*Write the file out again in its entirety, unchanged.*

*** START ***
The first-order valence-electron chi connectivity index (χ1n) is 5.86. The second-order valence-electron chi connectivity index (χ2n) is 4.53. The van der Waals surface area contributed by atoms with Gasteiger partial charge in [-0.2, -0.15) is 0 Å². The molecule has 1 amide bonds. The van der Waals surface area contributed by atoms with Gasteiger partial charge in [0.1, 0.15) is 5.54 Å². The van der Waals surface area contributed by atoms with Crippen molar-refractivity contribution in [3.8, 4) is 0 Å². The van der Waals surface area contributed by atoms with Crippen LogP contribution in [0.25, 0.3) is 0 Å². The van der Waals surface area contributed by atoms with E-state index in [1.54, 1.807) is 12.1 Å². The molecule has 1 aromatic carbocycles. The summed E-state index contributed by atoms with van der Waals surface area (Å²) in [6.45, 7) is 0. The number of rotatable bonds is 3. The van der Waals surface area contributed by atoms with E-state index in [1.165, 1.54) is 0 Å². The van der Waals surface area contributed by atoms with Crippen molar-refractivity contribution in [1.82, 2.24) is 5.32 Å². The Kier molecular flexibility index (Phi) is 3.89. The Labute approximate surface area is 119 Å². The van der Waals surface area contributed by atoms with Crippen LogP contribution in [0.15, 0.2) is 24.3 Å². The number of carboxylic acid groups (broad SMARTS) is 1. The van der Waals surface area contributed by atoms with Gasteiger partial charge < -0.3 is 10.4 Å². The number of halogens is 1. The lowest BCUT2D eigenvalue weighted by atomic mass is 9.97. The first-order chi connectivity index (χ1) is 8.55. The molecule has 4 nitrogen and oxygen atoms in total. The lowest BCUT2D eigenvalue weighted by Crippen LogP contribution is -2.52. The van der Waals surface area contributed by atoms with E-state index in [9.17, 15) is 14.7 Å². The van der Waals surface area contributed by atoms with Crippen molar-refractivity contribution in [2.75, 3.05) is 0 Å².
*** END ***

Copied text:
The first-order valence-electron chi connectivity index (χ1n) is 5.86. The second-order valence-electron chi connectivity index (χ2n) is 4.53. The van der Waals surface area contributed by atoms with Gasteiger partial charge in [-0.2, -0.15) is 0 Å². The molecule has 1 amide bonds. The van der Waals surface area contributed by atoms with Gasteiger partial charge in [0.1, 0.15) is 5.54 Å². The van der Waals surface area contributed by atoms with Crippen molar-refractivity contribution in [3.8, 4) is 0 Å². The van der Waals surface area contributed by atoms with Crippen LogP contribution in [0.25, 0.3) is 0 Å². The van der Waals surface area contributed by atoms with E-state index in [1.54, 1.807) is 12.1 Å². The molecule has 1 aromatic carbocycles. The summed E-state index contributed by atoms with van der Waals surface area (Å²) in [6.45, 7) is 0. The number of rotatable bonds is 3. The van der Waals surface area contributed by atoms with E-state index in [1.165, 1.54) is 0 Å². The van der Waals surface area contributed by atoms with Crippen molar-refractivity contribution in [1.82, 2.24) is 5.32 Å². The Kier molecular flexibility index (Phi) is 3.89. The Labute approximate surface area is 119 Å². The van der Waals surface area contributed by atoms with Crippen LogP contribution in [0.15, 0.2) is 24.3 Å². The number of carboxylic acid groups (broad SMARTS) is 1. The van der Waals surface area contributed by atoms with Gasteiger partial charge < -0.3 is 10.4 Å². The number of halogens is 1. The lowest BCUT2D eigenvalue weighted by atomic mass is 9.97. The first-order chi connectivity index (χ1) is 8.55. The molecule has 4 nitrogen and oxygen atoms in total. The lowest BCUT2D eigenvalue weighted by Crippen LogP contribution is -2.52. The van der Waals surface area contributed by atoms with E-state index in [9.17, 15) is 14.7 Å². The van der Waals surface area contributed by atoms with Crippen molar-refractivity contribution in [2.75, 3.05) is 0 Å².